Just months after someone took his father's life on the Indian Creek Trail, the creek took Brian Darby's business.
"One of the front walls buckled in. It's a total loss. This is not a rip up a foot of sheet rock and put new carpet down, this is a game changer. I'm going to have to make some pretty tough decisions in the next few weeks," Darby told 41 Action News.
As they scrambled to secure the restaurant at 103rd and Wornall, the rising creek waters spilled into the building, forcing Darby and bar co-owner Chris Carle to climb into the building's roof, waiting for their eventual rescue.
Fire crews from Kansas City and Olathe rescued them by boat by cutting a hole in the roof.
— Belinda Post (@Belinda_Post) July 27, 2017
"They were in communication with us the whole time," Carle said. "I had some friends letting us know what's going on."
Instead of going home after he was rescued, Brian, friends, and family members went to Jasper's down the street. Untouched by the flood, the restaurant was the calm after the storm. Turns out, laughter and some drinks were all they needed, if only for a little while.
"Everybody down there in the shopping center at 103rd, we know them all from the UPS store to Coach's. It's just sad to see what happened down there," Jasper's owner Jasper Mirabile Jr. said.
Every business surrounding Coach's is cleaning up too. Officials said at least 12 businesses were damaged in the small shopping center. Walls are caved in, windows are blown out, everything a sopping mess. People were piling up what they could salvage, but it wasn't much.
Darby said the flood waters were the highest he's ever seen.
Laurie Black's spa was under water. The water pooled there, seeping through the cracks in the building, until crews came to pump it out around 1 p.m. Located in the basement of a building at 103 Square, she lost $200,000 worth of equipment.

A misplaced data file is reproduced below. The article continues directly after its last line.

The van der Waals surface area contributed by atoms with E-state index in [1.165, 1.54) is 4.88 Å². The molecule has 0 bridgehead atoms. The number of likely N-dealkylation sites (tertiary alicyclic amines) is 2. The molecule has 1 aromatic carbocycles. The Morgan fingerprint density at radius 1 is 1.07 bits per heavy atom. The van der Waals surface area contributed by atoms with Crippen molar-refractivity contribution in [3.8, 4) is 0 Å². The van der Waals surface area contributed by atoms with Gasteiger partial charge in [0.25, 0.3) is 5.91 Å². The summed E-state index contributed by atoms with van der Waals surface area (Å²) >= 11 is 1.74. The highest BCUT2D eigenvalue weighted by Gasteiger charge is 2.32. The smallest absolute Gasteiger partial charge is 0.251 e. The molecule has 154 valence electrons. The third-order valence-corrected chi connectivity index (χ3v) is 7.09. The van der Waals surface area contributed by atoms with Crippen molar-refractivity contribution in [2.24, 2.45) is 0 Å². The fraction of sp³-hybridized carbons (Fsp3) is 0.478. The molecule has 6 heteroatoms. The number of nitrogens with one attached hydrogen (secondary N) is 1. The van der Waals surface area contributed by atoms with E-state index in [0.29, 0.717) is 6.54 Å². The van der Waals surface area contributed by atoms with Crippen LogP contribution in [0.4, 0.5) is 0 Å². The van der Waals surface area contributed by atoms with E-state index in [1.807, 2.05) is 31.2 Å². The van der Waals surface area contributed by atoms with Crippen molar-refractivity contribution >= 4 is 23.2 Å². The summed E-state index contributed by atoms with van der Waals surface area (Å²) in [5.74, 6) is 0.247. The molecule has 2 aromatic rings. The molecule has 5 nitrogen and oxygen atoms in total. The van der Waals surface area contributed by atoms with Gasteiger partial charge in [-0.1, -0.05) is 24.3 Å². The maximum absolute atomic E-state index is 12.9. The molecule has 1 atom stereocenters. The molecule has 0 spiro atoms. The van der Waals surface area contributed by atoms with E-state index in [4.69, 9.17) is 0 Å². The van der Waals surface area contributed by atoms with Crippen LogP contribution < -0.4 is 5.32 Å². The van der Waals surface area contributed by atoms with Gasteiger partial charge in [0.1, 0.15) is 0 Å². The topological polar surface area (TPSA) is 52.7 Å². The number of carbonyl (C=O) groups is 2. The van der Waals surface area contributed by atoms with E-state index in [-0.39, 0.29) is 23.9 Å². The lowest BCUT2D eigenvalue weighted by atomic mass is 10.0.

"You can't even see the top. So, I'm sure everything is a loss. I don't have insurance," she said.
Black said she couldn't get anyone to insure her for a reasonable price, same for her neighbors, because the area is known for flooding.
But through their own devastation, many business owners are still rallying around the Darby family.
"They lost their father, the owner. Obviously, he was very loved by the community, and to me, they'd been through enough and they were the ones needing rescue," Black said.
— Sarah Plake (@SarahPlakeTV) July 27, 2017
Darby said the city needs to start paying attention to the various problems with infrastructure and crime around the Indian Creek Trail.
"My dad and Chris gave a lot to this city, and the people itself have helped us out immensely, and the love that we have received. I guarantee you I have a hundred text messages from people offering to help, but I need the city to help me in some way. I don't know what that way is, but something needs to change," Darby said.
When asked what he'll do next, he said the focus is his employees.
"A lot of them live paycheck to paycheck. I need to get them whole and squared before I figure out what I do with that place,” Darby said.
No one was hurt, but it'll take quite some time to bounce back. Darby isn't sure if he will.